Kenya Revenue Authority (KRA) collected Ksh 1.580 trillion in 2018/19 compared to Ksh 1.435 trillion collected in FY 2017/18. Commissioner General James Githii Mburu said KRA collections grew 11.3% compared to the previous year’s 5.1% growth.
Revenue collected has more than doubled over the last seven years from Ksh 0.707 Trillion in FY 2011/12.
The exchequer revenue grew by 11.5% with a collection of Ksh 1, 477 trillion against Ksh 1.340 trillion collected in FY 2017/18. The exchequer tax income amounts as reported in the Kenya Gazette was Ksh 1.440 million. “In addition, KRA collected other duties including Agency Fee amounting to Ksh 103 billion. This is revenue collected on behalf of other government agencies mainly at the ports of entry.
They include Railway Development Levy, Traffic Fees, Land Rent and Cash in Transit amongst other levies,” he added in a statement.
Mburu said KRA collections FY 2018/19 performance compares well with the prevailing economic indicators including GDP growth of 6.1%, and an average inflation rate of 5.2%.
The economic environment had a positive impact of Kshs. 13.866 Trillion on this year’s revenue. Inflation rate was at 7.20% and the dollar exchange rate was at Ksh. 101.16.
For the first time in KRA history, domestic taxes collection exceeded Ksh 1 trillion, while customs revenue exceeded Ksh500 billion.
Revenue collection by departments (Domestic Taxes and Customs and Border Control) experienced growths of 11.0% and 11.8% respectively.
Growth in Domestic Taxes Department exceeded the 3-year (2015/16 to 2017/18) trend of 10.9% while Customs and Border Control growth also exceeded the 3-year (2015/16 to 2017/18) trend growth of 9.5%.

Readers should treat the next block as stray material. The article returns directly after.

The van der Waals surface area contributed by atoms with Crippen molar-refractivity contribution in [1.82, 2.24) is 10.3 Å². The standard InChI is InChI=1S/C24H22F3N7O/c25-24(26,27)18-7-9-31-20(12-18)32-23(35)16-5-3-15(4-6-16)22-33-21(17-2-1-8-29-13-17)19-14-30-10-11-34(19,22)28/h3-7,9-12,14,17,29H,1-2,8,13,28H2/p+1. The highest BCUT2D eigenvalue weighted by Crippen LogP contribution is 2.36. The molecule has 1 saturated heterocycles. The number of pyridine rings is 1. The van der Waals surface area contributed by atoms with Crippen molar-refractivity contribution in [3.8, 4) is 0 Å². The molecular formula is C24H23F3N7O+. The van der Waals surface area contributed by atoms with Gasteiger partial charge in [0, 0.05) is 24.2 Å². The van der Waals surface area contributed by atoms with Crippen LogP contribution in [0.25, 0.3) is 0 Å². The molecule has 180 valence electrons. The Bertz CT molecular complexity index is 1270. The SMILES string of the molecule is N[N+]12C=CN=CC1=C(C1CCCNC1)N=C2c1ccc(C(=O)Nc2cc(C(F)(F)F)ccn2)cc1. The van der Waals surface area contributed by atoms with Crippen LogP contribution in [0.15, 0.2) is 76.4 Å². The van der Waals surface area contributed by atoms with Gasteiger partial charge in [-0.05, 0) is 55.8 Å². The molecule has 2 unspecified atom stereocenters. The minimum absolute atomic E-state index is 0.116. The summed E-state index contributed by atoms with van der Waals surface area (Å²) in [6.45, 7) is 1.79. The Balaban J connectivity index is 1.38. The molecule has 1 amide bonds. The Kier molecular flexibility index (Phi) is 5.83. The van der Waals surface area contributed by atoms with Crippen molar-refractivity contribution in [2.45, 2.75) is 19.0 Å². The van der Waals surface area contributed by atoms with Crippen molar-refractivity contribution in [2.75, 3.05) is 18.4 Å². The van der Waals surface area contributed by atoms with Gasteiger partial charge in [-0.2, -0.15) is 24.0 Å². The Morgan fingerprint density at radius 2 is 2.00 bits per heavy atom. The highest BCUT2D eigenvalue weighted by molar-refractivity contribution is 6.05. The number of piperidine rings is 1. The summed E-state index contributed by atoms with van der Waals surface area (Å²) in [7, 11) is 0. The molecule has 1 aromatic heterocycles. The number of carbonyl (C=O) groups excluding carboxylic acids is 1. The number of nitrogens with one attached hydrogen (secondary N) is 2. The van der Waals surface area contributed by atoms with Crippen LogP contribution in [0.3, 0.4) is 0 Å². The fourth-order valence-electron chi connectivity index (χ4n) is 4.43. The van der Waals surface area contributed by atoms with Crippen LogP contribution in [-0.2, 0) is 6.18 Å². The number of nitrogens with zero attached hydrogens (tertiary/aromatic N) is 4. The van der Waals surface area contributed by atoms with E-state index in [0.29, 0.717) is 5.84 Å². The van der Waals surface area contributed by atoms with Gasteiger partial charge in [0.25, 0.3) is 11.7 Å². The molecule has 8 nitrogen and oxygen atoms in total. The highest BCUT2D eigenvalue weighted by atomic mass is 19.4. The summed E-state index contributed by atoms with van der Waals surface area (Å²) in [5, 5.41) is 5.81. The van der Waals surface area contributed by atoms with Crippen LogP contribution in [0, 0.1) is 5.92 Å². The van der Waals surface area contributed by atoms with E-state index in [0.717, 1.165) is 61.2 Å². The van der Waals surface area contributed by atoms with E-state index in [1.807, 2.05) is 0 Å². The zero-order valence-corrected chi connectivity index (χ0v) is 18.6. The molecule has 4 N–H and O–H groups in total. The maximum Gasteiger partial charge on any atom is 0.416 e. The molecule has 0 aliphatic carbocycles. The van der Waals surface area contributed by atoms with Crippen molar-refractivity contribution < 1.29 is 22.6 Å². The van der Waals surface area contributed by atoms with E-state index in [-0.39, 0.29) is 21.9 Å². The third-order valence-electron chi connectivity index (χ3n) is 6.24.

The good performance in Domestic Taxes Department is largely attributed to Rental Income Tax, which grew by 41.7% and Domestic VAT with a growth of 12.3%.
This is attributed to Tax base expansion initiatives that are part of the recently launched KRA 7th Corporate Plan.
Customs revenue was positively impacted by a 16.3% growth in oil revenue and 12.3% growth on import duty.
Oil Revenues grew by 16.3% mainly driven by Kshs. 17,220 million additional revenues as a result of Tax policy (8% VAT on petroleum taxes).
Mburu said non-oil revenues:grew by 11.6% with a positive influence of Kshs 38,217 million during the financial year.
Corporation tax grew by a minimal 5.5% in FY 2018/19. Corporation tax was severely undermined by growth in investment deductions by 284% compared to 2017/18.
However, the tax head witnessed a turn-around in the 4th quarter, growing at 12.0% compared to an average 1.8% over the 1st three quarters. This was principally due to the turn-around in the banks performance with overall growth of 29.3% in the 4th quarter compared to a decline of 7.9% in the 1st three quarters.
PAYE grew by 7.9% as a result of subdued growth in the private sector employment. Employees Registered for PAYE grew by 4.5 % in FY 2018/19.
PAYE growth was driven by the public sector, which registered a cumulative growth of 8.9% driven by upscaling of salaries in the education sector.
Tax policy, driven by the impact of the widening of tax bands, reduced the revenue base by Ksh 6,125 million cumulatively. Domestic VAT grew by 12.3% driven by 9.8% growth in Value Added Tax turnover, which was mirrored in nominal GDP growth of 10.4%.
The domestic VAT growth was also explained by growth in withholding VAT and in particular growth in public sector withholding which grew by 12.1%.
Domestic Excise grew by 12.3%, on the back of a volume growth in cigarettes and beer. Cigarette output grew by 4.9% over FY 2018/19.
With respect to beer, non-‘keg’ beer (where the bulk of taxes are) volumes declined as ‘keg’ beer volumes (which benefits from remissions) grew substantially.
Thus the growth was primarily explained by slow volume growth in cigarettes and composition in beer deliveries.